Re: [squid-users] issue with one of joe coopers modifcations

From: Joe Cooper <>
Date: Fri, 23 Mar 2001 17:08:50 -0600

Hmmm... 26GB is close to the limit for a 512MB machine. But not over
it. You should be fine wrt memory.

What bandwidth are you supporting with this box? Are you overloading
the box or perhaps your DNS, such that requests in the queue grow too large.

2.2.14 has no memory bugs that I'm aware of (we have had units in the
field in the past running this version with no problems). But 2.2.14
does have security problems, and should probably be upgraded (Red Hat
has RPMs on their site--just follow their instructions for updating a

What does your Squid process size look like when under load? I would
expect it to be about 300MB. Where is the rest of it going on your system?

Greg wrote:

> just so you the machine
> its 512mb ram, linux 2.2.14-50
> pentium II 333
> ultra 160 30 gig scsi drive
> handles about 500 to 1000 modem users and 6 lan users
> cache size is 26 gig.
> 30x10=300
> so that means that i have 212 meg left or close to that figure, now i know
> linux will use up a bit of memory
> but surely i wouldn't need more than 512 meg of ram???
> Thanks
> Greg
> i noticed you use 2.2.16, is 2.2.16 more stable and better than 2.2.14-5.0??
> Thanks
> ----- Original Message -----
> From: "Joe Cooper" <>
> To: "Greg" <>
> Cc: "squid" <>
> Sent: Friday, March 23, 2001 6:23 PM
> Subject: Re: [squid-users] issue with one of joe coopers modifcations
>> Hi Greg,
>> Using my instructions has nothing to do with having too little memory in
>> your machine to handle a cache that size. 73 L1 directories??? Are you
>> really using a cache_dir that large?
>> You are simply filling up your RAM with an in-core index of the cache
>> contents. This is normal behavior--Squid keeps a record of every object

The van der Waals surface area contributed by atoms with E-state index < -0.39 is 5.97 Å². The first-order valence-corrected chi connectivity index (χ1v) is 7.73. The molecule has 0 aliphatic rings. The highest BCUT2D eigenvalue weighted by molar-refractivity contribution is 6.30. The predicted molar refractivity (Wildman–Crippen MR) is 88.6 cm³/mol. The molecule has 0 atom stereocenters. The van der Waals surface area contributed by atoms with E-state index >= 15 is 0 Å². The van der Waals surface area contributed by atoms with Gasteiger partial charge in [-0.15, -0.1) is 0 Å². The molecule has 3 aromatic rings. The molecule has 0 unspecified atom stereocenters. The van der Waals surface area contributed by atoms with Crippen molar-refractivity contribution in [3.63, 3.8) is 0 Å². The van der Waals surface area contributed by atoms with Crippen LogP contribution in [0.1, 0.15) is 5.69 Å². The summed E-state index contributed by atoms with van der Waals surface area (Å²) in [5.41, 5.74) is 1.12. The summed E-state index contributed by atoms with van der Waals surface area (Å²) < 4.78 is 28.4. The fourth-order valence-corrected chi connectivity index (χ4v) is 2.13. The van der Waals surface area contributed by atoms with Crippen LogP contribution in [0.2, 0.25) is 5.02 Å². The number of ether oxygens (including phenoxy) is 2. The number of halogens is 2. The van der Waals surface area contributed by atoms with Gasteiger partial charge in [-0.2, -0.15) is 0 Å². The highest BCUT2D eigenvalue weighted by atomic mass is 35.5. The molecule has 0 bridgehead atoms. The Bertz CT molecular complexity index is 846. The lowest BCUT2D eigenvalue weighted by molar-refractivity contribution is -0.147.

>> in the store in memory. If your store is gigantic (as yours clearly
>> is), and your memory is not gigantic to match, you will run out of
>> memory. There is no leak, and there is no flaw in the malloc used by
>> default in Red Hat 6.2.
>> Lower your cache_dirs to something sensible (1GB for every 10MB of RAM
>> is a safe number for a standard Squid compile--a little more RAM is
>> needed for an async i/o compile). This too, is covered in my
>> documentation for tuning Squid on Linux.
>> Hope this helps.
>> Greg wrote:
>>> Hello.
>>> I changed the default first level cache directory from default 14 and
>>> used his formula, i got 73, anyway getting to the point, basically what
>>> happens after about 3 to 4 weeks it uses up all the memory and hits swap
>>> space, i have tried, rebooting, no difference, and using the kill
>>> command, (had httpd and cron running, thought they were bad, so i killed
>>> them) its still made no difference, so i am now using the alernative
>>> malloc (configure --enable-dlmalloc)
>>> and seeing if there is any other difference, the only thing i can't do
>>> is make a custom kernel (i think there are compiler problems in my
>>> version of redhat 6.2)
>>> thanks
>>> Greg
>> --
>> Joe Cooper <>
>> Affordable Web Caching Proxy Appliances

                      Joe Cooper <>
                  Affordable Web Caching Proxy Appliances
Received on Fri Mar 23 2001 - 16:11:27 MST

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